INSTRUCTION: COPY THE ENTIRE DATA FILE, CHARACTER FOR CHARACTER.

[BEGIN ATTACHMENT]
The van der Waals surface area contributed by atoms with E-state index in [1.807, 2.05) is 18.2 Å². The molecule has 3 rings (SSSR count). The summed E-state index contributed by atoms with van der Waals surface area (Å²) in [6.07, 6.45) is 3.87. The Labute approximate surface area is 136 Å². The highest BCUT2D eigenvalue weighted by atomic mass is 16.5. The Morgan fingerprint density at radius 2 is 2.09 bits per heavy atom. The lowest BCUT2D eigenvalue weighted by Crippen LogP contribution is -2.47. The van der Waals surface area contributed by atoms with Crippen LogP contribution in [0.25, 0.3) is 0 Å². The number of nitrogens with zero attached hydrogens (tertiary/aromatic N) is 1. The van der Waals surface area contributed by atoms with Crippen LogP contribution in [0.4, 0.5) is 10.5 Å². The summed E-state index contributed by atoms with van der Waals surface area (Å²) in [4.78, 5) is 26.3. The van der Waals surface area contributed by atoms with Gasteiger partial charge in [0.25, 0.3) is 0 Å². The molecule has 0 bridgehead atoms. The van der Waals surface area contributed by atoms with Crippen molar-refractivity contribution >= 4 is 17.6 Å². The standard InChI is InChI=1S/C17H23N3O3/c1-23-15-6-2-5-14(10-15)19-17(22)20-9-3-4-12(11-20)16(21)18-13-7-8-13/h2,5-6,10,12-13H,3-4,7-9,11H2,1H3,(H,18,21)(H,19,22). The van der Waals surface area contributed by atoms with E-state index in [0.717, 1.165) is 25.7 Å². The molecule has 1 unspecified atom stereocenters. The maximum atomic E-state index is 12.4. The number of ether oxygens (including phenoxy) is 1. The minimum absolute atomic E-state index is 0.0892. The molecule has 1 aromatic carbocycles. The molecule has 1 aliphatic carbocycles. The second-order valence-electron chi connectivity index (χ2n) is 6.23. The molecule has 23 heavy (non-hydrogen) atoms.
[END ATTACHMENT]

The van der Waals surface area contributed by atoms with E-state index in [1.807, 2.05) is 18.2 Å². The molecule has 3 rings (SSSR count). The summed E-state index contributed by atoms with van der Waals surface area (Å²) in [6.07, 6.45) is 3.87. The Labute approximate surface area is 136 Å². The highest BCUT2D eigenvalue weighted by atomic mass is 16.5. The Morgan fingerprint density at radius 2 is 2.09 bits per heavy atom. The lowest BCUT2D eigenvalue weighted by Crippen LogP contribution is -2.47. The van der Waals surface area contributed by atoms with Crippen LogP contribution in [0.25, 0.3) is 0 Å². The number of nitrogens with zero attached hydrogens (tertiary/aromatic N) is 1. The van der Waals surface area contributed by atoms with Crippen LogP contribution in [0.4, 0.5) is 10.5 Å². The summed E-state index contributed by atoms with van der Waals surface area (Å²) in [4.78, 5) is 26.3. The van der Waals surface area contributed by atoms with Gasteiger partial charge in [0.25, 0.3) is 0 Å². The molecule has 0 bridgehead atoms. The van der Waals surface area contributed by atoms with Crippen molar-refractivity contribution >= 4 is 17.6 Å². The standard InChI is InChI=1S/C17H23N3O3/c1-23-15-6-2-5-14(10-15)19-17(22)20-9-3-4-12(11-20)16(21)18-13-7-8-13/h2,5-6,10,12-13H,3-4,7-9,11H2,1H3,(H,18,21)(H,19,22). The van der Waals surface area contributed by atoms with E-state index in [0.717, 1.165) is 25.7 Å². The molecule has 1 unspecified atom stereocenters. The maximum atomic E-state index is 12.4. The number of ether oxygens (including phenoxy) is 1. The minimum absolute atomic E-state index is 0.0892. The molecule has 1 aromatic carbocycles. The molecule has 1 aliphatic carbocycles. The second-order valence-electron chi connectivity index (χ2n) is 6.23. The molecule has 23 heavy (non-hydrogen) atoms.